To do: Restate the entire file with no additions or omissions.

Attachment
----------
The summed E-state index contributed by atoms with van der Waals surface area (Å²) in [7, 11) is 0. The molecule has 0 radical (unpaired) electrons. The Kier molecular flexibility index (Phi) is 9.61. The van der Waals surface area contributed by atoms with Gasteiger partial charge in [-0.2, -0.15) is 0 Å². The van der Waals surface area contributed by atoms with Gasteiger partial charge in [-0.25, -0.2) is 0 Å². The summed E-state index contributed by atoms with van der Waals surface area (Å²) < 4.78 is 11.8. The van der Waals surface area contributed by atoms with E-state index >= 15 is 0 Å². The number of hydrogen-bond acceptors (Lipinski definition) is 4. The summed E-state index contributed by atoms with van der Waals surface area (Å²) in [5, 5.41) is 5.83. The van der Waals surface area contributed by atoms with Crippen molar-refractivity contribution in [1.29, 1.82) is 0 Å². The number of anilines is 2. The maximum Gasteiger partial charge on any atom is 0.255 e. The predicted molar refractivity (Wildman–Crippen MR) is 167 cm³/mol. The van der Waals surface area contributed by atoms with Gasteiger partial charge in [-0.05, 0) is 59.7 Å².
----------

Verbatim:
The summed E-state index contributed by atoms with van der Waals surface area (Å²) in [7, 11) is 0. The molecule has 0 radical (unpaired) electrons. The Kier molecular flexibility index (Phi) is 9.61. The van der Waals surface area contributed by atoms with Gasteiger partial charge in [-0.2, -0.15) is 0 Å². The van der Waals surface area contributed by atoms with Gasteiger partial charge in [-0.25, -0.2) is 0 Å². The summed E-state index contributed by atoms with van der Waals surface area (Å²) < 4.78 is 11.8. The van der Waals surface area contributed by atoms with E-state index >= 15 is 0 Å². The number of hydrogen-bond acceptors (Lipinski definition) is 4. The summed E-state index contributed by atoms with van der Waals surface area (Å²) in [5, 5.41) is 5.83. The van der Waals surface area contributed by atoms with Crippen molar-refractivity contribution in [1.29, 1.82) is 0 Å². The number of anilines is 2. The maximum Gasteiger partial charge on any atom is 0.255 e. The predicted molar refractivity (Wildman–Crippen MR) is 167 cm³/mol. The van der Waals surface area contributed by atoms with Gasteiger partial charge in [-0.05, 0) is 59.7 Å².